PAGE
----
According to the draft policy document, “Housing is considered affordable when the household pays no more than 30 percent of gross income for all housing costs including utilities. Target income groups for affordable living are up to 80 percent of Area Median Income. Target income groups for affordable workforce living are up to 120 percent of Area Median Income.”
By this measure, even those in the proposed lower tier of incomes would be required to prove incomes in the mid-$20,000 annual range.
(Curiously, no dollar equivalents of the percentages of median income levels were included in the working group’s draft report.)
The report includes unspecific references to the coming development of the 10 acres at the West End campus, and while it suggests that funds be deployed for a restart of the first-time home buyers program, offers no other creative options. It makes no reference to a prospective new effort at a senior affordable housing building, or to incentives to build single efficiency units or auxiliary units on existing single family home properties in the City, as Councilman Phil Duncan pointed out Monday night.
Councilman Dan Sze cited the chilling effect of having earlier project plans, beginning with the prospect for an affordable building on City-owned land adjacent the State Theatre, to a years-long effort at a project adjacent the West End Park dashed by virulent objections from neighbors, to another years-long effort at a senior affordable housing project on S. Maple at Annandale that included millions of dollars provided by the efforts of then U.S. Rep. Jim Moran.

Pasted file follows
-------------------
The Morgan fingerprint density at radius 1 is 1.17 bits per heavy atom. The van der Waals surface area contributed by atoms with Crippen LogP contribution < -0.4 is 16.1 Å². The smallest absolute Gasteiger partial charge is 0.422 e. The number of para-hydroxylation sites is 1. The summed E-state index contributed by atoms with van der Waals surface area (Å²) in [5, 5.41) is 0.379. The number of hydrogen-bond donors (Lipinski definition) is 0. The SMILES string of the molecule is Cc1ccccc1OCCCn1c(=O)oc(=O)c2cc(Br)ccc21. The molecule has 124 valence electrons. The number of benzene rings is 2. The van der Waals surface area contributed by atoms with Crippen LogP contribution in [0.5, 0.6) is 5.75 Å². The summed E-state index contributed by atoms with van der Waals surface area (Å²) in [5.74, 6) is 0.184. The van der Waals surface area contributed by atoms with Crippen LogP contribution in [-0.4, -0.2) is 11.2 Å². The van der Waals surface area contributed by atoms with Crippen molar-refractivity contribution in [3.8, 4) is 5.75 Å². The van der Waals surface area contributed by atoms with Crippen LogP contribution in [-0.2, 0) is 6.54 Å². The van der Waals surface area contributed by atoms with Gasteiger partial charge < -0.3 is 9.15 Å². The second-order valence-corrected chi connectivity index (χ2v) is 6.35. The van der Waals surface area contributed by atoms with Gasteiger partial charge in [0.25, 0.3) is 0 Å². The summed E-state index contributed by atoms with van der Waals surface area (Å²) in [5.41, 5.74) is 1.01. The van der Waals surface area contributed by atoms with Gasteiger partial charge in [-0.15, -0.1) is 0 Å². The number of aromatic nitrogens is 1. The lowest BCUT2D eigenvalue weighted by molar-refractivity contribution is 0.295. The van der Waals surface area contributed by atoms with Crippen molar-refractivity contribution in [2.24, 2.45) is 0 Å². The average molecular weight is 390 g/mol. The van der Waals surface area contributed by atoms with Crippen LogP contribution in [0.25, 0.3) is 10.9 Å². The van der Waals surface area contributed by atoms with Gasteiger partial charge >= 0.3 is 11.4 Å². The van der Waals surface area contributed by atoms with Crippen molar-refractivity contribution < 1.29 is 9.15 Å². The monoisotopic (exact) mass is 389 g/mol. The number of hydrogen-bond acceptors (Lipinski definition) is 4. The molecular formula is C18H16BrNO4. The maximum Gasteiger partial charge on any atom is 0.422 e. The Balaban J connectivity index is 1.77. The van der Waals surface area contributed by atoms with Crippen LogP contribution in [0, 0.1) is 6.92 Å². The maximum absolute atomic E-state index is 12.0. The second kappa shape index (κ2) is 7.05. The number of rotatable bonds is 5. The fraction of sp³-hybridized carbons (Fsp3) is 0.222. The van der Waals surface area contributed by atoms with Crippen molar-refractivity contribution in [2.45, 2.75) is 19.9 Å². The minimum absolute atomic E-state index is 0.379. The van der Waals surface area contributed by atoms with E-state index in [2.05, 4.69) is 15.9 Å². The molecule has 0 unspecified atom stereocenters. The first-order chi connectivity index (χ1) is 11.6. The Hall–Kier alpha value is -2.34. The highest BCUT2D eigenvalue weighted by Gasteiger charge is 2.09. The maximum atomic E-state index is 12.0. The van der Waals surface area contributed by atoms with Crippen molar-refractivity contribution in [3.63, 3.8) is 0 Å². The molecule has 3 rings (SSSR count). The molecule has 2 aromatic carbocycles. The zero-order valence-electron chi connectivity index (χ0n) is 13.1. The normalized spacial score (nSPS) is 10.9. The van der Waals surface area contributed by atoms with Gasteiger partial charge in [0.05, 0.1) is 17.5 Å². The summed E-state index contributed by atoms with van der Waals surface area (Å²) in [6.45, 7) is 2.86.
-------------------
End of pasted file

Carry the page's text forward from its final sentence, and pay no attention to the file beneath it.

The dashing of that project in July 2010 led to an angry reprimand by Moran and subsequently the Council’s vote to pull $2 million from its affordable housing fund. That resulted in the effective termination of the City’s Housing Corporation and the resignation of its executive director Carol Jackson, who assumed a similar position in Alexandria and in more recent years, following a move south, her election to the City Council of Charleston, South Carolina.
The working group, which met four times to craft its recommended modifications to the current Affordable Housing Policy, included co-chair Cheney, who made the presentation at the Council Monday night, co-chair Tori McKinney, Ayan Addou, Marion Jones, Shelly Skomra, Stephen Erik, Lindy Hockenberry, Eileen Williams, Bob Young, Brenda Harrernan, Joshua Shokoor and John Williams.